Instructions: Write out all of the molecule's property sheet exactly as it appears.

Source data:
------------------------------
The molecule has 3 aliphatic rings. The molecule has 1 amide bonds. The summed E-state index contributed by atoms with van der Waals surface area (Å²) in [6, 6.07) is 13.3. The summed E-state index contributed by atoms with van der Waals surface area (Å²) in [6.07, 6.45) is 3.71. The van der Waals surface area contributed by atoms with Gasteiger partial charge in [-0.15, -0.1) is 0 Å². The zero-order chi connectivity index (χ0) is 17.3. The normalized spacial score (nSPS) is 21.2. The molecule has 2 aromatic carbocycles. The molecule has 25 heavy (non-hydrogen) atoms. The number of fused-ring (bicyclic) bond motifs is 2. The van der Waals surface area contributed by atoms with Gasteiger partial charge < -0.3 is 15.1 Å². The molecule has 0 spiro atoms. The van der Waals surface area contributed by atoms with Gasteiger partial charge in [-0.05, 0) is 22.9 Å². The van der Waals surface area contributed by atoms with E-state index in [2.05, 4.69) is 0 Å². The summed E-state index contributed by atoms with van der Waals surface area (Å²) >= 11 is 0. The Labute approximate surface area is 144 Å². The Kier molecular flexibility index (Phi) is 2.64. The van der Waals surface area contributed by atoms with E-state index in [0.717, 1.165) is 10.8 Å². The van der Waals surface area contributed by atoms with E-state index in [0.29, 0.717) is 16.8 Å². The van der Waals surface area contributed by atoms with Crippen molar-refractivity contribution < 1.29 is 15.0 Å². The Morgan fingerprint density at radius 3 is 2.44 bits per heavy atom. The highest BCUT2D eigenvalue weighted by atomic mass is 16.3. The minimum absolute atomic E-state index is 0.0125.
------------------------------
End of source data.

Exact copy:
The molecule has 3 aliphatic rings. The molecule has 1 amide bonds. The summed E-state index contributed by atoms with van der Waals surface area (Å²) in [6, 6.07) is 13.3. The summed E-state index contributed by atoms with van der Waals surface area (Å²) in [6.07, 6.45) is 3.71. The van der Waals surface area contributed by atoms with Gasteiger partial charge in [-0.15, -0.1) is 0 Å². The zero-order chi connectivity index (χ0) is 17.3. The normalized spacial score (nSPS) is 21.2. The molecule has 2 aromatic carbocycles. The molecule has 25 heavy (non-hydrogen) atoms. The number of fused-ring (bicyclic) bond motifs is 2. The van der Waals surface area contributed by atoms with Gasteiger partial charge < -0.3 is 15.1 Å². The molecule has 0 spiro atoms. The van der Waals surface area contributed by atoms with Gasteiger partial charge in [-0.05, 0) is 22.9 Å². The van der Waals surface area contributed by atoms with E-state index in [2.05, 4.69) is 0 Å². The summed E-state index contributed by atoms with van der Waals surface area (Å²) >= 11 is 0. The Labute approximate surface area is 144 Å². The Kier molecular flexibility index (Phi) is 2.64. The van der Waals surface area contributed by atoms with E-state index in [0.717, 1.165) is 10.8 Å². The van der Waals surface area contributed by atoms with E-state index in [0.29, 0.717) is 16.8 Å². The van der Waals surface area contributed by atoms with Crippen molar-refractivity contribution < 1.29 is 15.0 Å². The Morgan fingerprint density at radius 3 is 2.44 bits per heavy atom. The highest BCUT2D eigenvalue weighted by atomic mass is 16.3. The minimum absolute atomic E-state index is 0.0125.